The painter, English woman Evelyn De Morgan (1855-1919) created dozens of renowned, prominent works among 102 oil paintings and over 300 drawings, during a roughly 45-year professional career spanning some of civilization’s most dramatic upheavals.  She had strong interests in social reform, spiritualism and music.  Sharing spiritualism with her husband, William (also an artist) they practiced automatic writing.  Combining her spiritual and social reform views led to many paintings of spiritually, mentally and sometimes physically strong women from throughout history, mythology and the Bible.  Throughout her work, I see the influence of her favorite Renaissance artist, Sandro Botticelli.

Here at Balsamea, nature is the only artist, and lichens are a series of amazing miniature masterpieces.

Near the start of this article, I said that I became “enlightened” to the nature of Cladonia lichens.  In learning about these lichens, and in direct experience of them, seeing, touching, and photographing them, I say sincerely that I am “enlightened,” at least a bit, in two senses.  First, I learned some things in botany, ecology, mythology and art.  (What I have shared here is only a little sample of things I explored.)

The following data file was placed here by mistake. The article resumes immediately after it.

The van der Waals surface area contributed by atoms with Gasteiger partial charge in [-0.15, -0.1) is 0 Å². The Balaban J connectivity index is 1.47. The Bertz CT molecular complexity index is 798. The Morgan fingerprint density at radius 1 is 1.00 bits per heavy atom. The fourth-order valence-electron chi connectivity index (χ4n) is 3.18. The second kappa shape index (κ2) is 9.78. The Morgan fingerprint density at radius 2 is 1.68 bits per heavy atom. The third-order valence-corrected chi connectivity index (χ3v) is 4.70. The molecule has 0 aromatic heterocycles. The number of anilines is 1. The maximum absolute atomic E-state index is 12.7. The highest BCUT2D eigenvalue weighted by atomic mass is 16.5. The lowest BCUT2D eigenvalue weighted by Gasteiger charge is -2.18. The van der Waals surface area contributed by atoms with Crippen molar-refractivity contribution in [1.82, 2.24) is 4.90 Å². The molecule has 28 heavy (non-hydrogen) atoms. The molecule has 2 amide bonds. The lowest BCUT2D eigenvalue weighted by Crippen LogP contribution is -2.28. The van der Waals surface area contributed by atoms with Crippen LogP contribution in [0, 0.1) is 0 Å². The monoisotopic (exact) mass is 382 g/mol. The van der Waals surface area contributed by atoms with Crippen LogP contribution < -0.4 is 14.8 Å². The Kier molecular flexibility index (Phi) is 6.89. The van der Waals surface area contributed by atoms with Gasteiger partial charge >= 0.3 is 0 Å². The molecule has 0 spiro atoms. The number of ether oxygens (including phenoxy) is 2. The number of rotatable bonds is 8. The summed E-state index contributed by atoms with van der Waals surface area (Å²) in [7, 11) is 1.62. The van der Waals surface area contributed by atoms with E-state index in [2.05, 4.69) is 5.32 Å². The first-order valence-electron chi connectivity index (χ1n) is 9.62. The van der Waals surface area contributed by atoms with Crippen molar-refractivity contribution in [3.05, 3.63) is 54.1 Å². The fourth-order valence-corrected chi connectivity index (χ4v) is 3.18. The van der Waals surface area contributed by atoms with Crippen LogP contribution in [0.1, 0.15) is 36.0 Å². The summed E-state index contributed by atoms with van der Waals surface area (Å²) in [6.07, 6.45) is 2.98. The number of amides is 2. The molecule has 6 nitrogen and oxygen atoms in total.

Second, the experience of learning a little more about the amazing diversity of the gift of Balsamea feels enlightening.  It is an enlightening experience of Balsamea.  It reminds me how, as I love to say, there is no solitude in a forest.  Thoreau agreed.

Each phase of nature, while not invisible, is yet not too distinct and obtrusive. It is there to be found when we look for it, but not demanding our attention. It is like a silent but sympathizing companion in whose company we retain most of the advantages of solitude … Henry David Thoreau, Journal, November 8, 1858

Really?  Are these bony lichens companions to me?

People rarely offer the kind of companionship “in whose company we retain most of the advantages of solitude.”  If they do, it’s often when doing something like watching television or sleeping together, where, although you are conscious of each other to a degree that you might regard as companionship, the moment is nearly as good as one of solitude.